Securing the airway in a pediatric patient with head trauma or an intracranial mass lesion plays an important role by correcting or preventing hypercarbia and hypoxemia, factors that can cause increases in intracranial pressure. Since endotracheal intubation itself is inherently stimulating to intracranial pressure, as noted above, all possible precautions should be taken to suppress this response. In addition, in the setting of head trauma, RSI should be undertaken with strict head and neck immobilization due to the potential for concomitant cervical spine injuries.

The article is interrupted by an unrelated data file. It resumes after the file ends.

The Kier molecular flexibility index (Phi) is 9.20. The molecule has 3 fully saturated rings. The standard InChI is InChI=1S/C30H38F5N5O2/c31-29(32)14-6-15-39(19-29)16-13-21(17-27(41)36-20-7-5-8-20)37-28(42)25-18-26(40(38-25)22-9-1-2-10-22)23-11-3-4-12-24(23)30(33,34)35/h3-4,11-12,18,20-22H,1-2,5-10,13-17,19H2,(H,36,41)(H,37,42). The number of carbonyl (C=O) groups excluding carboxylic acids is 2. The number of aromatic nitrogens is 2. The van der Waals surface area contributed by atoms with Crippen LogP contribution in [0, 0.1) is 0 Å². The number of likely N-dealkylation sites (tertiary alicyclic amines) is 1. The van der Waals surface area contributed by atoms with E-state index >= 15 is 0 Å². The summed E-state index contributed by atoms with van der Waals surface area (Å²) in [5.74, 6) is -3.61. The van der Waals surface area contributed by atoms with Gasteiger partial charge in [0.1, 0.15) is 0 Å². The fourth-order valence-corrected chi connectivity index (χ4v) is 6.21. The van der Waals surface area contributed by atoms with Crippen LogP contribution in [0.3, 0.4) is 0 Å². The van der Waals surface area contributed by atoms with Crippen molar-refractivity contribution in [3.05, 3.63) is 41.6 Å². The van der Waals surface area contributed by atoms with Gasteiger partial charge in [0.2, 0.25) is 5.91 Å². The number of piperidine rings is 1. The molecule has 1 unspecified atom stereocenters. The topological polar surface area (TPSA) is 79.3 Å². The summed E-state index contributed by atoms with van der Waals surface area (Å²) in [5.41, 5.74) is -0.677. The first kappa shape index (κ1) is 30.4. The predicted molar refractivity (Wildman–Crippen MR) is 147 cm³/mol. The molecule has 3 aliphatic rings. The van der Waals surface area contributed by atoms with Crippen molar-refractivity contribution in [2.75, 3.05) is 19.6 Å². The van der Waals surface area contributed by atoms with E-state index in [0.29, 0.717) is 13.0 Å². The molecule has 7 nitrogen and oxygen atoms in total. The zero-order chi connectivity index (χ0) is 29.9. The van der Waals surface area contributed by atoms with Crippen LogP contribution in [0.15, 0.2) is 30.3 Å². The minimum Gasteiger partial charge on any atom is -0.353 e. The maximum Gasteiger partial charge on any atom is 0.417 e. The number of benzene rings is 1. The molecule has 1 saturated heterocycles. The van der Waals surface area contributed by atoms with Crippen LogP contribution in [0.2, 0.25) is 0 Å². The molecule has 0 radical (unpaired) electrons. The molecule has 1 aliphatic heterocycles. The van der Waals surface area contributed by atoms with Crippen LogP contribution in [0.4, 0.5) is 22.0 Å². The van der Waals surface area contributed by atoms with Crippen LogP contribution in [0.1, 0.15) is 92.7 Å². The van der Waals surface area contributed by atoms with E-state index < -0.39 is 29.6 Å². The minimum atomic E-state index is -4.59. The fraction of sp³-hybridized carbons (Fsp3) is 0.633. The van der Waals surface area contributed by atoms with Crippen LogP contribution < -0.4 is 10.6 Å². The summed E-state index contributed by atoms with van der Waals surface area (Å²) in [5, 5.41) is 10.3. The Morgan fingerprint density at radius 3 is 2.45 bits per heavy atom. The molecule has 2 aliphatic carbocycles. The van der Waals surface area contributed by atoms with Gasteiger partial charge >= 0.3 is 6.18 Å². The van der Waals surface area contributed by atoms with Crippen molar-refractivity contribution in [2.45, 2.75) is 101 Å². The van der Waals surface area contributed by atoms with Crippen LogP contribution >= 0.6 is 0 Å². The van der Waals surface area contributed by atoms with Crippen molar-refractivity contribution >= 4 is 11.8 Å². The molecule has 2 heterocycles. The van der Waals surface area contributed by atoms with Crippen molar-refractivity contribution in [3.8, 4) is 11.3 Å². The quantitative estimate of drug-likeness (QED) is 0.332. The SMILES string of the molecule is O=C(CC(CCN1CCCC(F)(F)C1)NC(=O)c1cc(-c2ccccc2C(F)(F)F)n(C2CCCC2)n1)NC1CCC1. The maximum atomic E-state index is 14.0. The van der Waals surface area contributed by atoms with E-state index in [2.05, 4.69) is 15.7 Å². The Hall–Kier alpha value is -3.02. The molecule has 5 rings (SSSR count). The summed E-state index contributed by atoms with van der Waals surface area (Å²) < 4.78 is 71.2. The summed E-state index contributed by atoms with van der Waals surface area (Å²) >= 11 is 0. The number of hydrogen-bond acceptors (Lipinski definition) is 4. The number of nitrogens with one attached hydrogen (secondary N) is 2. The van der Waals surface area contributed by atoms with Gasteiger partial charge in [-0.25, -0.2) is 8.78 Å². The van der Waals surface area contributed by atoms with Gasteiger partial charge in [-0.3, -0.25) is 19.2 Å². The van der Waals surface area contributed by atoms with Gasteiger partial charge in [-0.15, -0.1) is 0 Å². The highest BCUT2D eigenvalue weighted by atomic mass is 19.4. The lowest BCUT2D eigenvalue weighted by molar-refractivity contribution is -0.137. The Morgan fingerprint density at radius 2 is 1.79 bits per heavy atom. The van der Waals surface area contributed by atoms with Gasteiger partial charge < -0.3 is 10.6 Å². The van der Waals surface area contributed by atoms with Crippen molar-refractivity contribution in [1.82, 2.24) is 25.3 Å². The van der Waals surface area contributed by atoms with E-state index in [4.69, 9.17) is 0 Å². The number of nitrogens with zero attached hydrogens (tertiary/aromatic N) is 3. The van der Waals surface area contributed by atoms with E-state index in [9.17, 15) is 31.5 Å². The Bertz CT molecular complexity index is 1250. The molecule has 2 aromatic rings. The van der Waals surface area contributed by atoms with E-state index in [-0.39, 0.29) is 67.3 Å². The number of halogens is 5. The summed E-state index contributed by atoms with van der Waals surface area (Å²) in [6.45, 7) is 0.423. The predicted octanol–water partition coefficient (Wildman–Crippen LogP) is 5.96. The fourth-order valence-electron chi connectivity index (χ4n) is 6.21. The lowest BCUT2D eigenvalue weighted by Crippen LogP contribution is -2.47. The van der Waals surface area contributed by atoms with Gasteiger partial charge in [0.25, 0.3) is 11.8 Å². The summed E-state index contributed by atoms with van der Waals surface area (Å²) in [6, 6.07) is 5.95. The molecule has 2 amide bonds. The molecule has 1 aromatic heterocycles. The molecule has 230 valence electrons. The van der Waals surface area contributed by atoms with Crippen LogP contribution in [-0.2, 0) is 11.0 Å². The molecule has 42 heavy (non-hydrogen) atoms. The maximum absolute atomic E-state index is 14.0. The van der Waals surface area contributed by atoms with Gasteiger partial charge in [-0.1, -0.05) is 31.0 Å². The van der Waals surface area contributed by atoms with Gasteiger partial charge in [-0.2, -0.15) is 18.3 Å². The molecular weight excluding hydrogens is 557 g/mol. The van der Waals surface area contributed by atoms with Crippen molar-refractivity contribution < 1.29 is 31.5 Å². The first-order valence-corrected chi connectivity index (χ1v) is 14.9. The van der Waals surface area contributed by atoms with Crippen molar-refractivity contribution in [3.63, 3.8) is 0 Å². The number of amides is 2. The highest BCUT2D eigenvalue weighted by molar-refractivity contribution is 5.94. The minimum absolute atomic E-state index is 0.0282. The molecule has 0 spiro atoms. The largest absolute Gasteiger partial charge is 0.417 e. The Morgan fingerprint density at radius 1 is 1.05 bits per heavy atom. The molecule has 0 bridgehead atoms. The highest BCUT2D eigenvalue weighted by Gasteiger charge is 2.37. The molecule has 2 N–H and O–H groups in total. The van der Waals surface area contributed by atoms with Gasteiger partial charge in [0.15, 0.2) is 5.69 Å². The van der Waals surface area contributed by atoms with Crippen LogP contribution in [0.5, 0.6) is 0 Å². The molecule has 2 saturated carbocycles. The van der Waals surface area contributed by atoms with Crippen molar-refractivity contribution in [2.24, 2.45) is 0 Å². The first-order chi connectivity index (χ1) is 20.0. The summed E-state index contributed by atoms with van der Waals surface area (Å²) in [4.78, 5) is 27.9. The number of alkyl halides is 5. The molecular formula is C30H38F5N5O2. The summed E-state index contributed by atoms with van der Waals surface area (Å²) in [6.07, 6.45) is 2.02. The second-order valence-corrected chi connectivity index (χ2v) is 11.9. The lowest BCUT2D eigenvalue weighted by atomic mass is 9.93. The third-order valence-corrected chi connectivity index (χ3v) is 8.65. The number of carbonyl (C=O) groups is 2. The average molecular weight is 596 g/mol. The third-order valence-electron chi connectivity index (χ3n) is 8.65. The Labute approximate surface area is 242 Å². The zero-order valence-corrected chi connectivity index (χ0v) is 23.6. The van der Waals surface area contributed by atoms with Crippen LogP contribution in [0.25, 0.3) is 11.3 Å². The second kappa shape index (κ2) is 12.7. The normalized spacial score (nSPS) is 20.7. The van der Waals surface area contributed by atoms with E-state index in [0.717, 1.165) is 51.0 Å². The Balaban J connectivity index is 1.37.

RSI is the preferred method of intubation in pediatric patients with suspected or known intracranial hypertension. In addition to the agents previously discussed, lidocaine at a dose of 1.5 mg/kg intravenously should be given prior to laryngoscopy. 15 This intervention blocks the rise in intracranial pressure that commonly accompanies endotracheal intubation. It is important to remember that in pediatric patients, as in adults, head injuries can also be associated with intraoral and intratracheal injuries. When managing the airway of a head-injured patient, one must always be prepared for invasive airway management.
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